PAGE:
Families are defined differently than when we were young. Modern families can consist of two women or two men with adopted children or mixed families of different races and religions, and of course, the traditional man and wife marriage we are more accustomed to knowing. Sometimes people live together for years, and never marry or wait for years before they do. There can be no wedding ceremony or very elaborate ones.
Whatever the arrangement, these people see themselves as a family. I guess I’m here to say, “Whatever the package, it is a family, and I want it to be as strong and safe as it can be.”
I came from a family that was as dopey as any. I feel fortunate I always felt safe, secure and loved, and I know that isn’t the case with many of you all. Maybe I was drawn to the work that gave me so much joy because I wanted the same things for others.
I have one living sibling, and I talk to her several times a week on the phone. She helps me remember things that are precious to me from my past family, and in her wisdom, she urges me on as I try to age as gracefully as she has. I traveled to see her last year, and I am so happy I did.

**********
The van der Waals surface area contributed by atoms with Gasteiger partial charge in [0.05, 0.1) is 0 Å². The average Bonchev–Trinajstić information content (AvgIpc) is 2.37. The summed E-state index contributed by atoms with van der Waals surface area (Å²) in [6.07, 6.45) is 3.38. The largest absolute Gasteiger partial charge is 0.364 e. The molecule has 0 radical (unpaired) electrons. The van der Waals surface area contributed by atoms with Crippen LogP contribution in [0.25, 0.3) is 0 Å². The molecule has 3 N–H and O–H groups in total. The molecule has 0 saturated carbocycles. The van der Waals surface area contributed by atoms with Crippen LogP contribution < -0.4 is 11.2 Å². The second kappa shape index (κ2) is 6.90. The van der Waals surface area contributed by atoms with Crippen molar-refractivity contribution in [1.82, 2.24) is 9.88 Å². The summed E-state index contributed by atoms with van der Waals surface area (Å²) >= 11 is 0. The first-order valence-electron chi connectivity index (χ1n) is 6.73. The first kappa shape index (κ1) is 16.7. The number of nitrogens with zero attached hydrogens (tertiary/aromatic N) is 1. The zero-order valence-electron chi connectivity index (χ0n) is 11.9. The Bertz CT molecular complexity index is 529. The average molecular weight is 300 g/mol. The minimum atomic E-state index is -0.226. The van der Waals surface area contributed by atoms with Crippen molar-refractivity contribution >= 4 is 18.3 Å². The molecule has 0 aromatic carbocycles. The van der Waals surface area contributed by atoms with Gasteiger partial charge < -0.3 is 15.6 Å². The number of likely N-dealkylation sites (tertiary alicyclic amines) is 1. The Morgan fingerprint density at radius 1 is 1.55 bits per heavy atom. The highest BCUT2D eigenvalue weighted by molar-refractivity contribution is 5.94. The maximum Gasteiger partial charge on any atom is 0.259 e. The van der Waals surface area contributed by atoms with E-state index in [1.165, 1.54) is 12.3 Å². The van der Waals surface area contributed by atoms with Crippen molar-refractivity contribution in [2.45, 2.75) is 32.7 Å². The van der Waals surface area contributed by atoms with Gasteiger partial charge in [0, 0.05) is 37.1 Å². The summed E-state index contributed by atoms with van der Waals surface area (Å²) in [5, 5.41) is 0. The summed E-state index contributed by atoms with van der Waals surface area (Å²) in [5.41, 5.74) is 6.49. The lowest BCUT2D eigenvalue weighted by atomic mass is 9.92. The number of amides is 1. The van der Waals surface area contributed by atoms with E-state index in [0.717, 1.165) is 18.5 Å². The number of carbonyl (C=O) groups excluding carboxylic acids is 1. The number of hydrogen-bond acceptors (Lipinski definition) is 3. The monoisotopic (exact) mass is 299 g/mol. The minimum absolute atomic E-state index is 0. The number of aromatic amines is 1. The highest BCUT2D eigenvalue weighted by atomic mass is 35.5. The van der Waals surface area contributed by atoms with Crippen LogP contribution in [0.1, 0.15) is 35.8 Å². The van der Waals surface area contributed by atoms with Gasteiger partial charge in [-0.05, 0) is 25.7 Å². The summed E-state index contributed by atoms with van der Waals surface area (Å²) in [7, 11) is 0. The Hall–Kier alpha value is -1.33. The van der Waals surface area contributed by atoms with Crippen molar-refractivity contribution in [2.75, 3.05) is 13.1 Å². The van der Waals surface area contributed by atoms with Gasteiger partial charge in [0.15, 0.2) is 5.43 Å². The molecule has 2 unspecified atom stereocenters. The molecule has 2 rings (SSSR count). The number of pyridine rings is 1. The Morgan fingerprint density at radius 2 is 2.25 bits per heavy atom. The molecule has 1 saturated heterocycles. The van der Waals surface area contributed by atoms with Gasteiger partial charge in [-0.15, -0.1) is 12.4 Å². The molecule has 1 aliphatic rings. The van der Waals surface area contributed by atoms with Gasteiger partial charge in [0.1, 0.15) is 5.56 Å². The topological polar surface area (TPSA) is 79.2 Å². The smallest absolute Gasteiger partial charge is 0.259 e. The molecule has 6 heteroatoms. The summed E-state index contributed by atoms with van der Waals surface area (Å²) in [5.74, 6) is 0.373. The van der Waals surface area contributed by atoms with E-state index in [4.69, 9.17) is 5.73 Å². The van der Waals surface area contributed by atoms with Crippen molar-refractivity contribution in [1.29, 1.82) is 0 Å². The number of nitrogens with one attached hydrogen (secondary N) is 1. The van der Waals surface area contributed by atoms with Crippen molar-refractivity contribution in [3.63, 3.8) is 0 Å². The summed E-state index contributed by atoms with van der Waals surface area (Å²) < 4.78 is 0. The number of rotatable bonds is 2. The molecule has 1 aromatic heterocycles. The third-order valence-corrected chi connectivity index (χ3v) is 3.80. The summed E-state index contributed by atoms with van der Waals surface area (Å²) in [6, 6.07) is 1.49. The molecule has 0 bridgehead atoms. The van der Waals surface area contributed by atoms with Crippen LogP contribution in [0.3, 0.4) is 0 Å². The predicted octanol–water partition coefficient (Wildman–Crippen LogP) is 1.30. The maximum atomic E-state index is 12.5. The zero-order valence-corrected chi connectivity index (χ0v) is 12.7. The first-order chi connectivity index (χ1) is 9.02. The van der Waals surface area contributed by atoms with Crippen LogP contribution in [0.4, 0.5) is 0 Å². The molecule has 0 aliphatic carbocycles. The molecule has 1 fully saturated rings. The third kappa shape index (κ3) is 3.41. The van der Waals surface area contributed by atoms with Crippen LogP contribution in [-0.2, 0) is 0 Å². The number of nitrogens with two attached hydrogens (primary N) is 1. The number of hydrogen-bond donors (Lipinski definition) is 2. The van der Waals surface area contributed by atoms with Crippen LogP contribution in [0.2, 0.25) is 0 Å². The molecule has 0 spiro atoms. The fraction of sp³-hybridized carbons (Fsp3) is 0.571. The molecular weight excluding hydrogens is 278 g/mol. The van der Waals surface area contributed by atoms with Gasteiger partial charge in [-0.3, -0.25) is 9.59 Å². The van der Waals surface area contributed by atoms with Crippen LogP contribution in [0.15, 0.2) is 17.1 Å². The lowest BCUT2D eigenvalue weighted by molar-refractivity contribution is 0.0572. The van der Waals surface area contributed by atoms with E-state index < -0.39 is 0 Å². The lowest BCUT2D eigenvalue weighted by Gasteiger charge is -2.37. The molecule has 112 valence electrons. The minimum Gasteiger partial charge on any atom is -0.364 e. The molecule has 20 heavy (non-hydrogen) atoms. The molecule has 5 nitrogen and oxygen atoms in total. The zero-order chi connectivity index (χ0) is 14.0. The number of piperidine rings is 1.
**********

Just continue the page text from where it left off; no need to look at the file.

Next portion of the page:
Make time to visit each other even though they live far away. At least email, call and have someone set up an Internet visit, so you can see each other. There is no excuse not to communicate with others in this new age.
Sometimes we feel challenged by what is going on in the family, and as the `elder statesmen,” perhaps we can help members get along better. First, we need to get rid of our own resentments and the idea of never forgiving a slight by somebody. This just feeds the fire and keeps the feud going. Resentments diminish us in many, many ways.
Next we should reach out to any siblings estranged from the rest. It may not work, but maybe it will, and the reward is new life for all. “I’m sorry” goes a long way. And even if you think you are right, give it up and move on. Our days are too precious to miss out on seeing members that are disconnected or distant.
If family gatherings are tense, perhaps smaller groups could work or not being so rigid about how the holidays are celebrated. We all don’t have to go to the same place at the same time and eat the same meal every single year! We need to be mindful of our children’s traditions they have established and be flexible toward their plans and schedules. Be sure you consider their in-laws’ plans and ask about how to accommodate everybody. Plan gatherings together to get closer and make the larger family more bonded. We might even learn some new rituals and traditions that will expand our world and enhance our lives.
Just think, we all can help the expanding world become a better family by starting with our own.
Nedda Simon can be reached at email@example.com.